As with so many television programmes these days, it has taken me an inexplicably long time to get around to watching Scott and Bailey and sure enough once I started, I found myself mainlining all three series in advance of the new series starting on ITV. And sure enough, I loved it. Sally Wainwright is one of our best writers of television without a shadow of a doubt and no matter what she turns her hand to, she barely puts a foot wrong, all the while pushing the boundaries of conventional drama to become infinitely more inclusive, whether through the older characters of Last Tango in Halifax or the fierce and flawed policewomen of Happy Valley and Scott and Bailey.
A show like Prime Suspect had its own battles to fight 20-odd years ago and so it is instructive to see a world that has moved on some, not enough by any means but some indeed, and entertaining to see it presented so well in the acuity of the writing, in the quality of its leading performances from Jones herself and Lesley Sharp, and an excellent supporting cast – Tracie Bennett, Sean Maguire, Nicholas Gleaves, Rupert Graves and the glorious Nicola Walker are just some of the names that appear – that accompany them through the trials and tribulations of dealing with crime, and a whole load of personal drama, in the north-west of England.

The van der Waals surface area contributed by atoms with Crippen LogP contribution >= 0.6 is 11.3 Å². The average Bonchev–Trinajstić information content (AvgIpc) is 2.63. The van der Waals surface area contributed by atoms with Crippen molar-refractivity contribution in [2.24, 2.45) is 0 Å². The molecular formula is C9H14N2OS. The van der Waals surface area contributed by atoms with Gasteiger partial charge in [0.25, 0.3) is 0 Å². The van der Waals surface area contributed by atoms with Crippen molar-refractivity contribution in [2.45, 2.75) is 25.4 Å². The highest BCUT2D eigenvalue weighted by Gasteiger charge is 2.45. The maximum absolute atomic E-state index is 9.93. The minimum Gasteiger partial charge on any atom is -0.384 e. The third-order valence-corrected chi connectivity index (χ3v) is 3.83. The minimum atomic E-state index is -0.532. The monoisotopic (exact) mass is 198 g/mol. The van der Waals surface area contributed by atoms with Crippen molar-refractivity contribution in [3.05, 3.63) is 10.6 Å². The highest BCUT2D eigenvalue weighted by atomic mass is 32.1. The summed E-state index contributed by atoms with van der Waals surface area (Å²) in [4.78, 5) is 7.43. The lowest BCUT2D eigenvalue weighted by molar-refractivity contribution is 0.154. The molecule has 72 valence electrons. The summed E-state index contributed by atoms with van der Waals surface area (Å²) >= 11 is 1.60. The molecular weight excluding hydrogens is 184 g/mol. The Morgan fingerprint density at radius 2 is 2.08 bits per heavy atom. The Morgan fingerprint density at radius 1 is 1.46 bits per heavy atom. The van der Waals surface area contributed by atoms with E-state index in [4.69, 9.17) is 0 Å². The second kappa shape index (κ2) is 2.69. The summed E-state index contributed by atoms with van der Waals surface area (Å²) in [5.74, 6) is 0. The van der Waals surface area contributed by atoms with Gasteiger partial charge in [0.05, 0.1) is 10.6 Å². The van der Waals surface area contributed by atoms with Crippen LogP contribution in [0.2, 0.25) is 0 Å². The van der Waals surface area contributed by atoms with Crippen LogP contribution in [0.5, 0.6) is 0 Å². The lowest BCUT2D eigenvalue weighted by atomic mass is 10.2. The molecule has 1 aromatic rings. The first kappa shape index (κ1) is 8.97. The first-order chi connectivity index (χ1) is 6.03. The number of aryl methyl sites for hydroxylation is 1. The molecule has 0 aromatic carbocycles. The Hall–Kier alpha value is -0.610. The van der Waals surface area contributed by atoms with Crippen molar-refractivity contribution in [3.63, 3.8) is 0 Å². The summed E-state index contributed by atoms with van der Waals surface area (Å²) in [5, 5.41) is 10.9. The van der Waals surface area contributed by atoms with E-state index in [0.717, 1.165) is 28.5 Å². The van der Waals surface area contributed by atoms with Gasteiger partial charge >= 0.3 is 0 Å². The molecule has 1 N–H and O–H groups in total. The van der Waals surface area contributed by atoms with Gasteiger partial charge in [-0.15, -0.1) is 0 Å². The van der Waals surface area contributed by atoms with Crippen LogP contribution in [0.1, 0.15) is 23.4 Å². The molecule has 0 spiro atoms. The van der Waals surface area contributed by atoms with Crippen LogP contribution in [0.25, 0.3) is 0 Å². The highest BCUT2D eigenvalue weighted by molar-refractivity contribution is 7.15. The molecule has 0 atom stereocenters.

The series’ arcs manage that tricky act of balancing the personal and private lives of the two women really quite well. Series 1 sees an unsolved murder from Janet’s past come back to haunt the team while Rachel deals with a tempestuous affair with a married barrister that threatens to derail both their careers; Series 2 sees the impact of that relationship still reverberate horrendously through her family’s lives whilst Janet’s own marriage implodes; and Series 3 (my favourite) thrusts Amelia Bullmore’s Gill front and centre in a chilling long-running story that allows Nicola Walker to deliver some most powerful work indeed.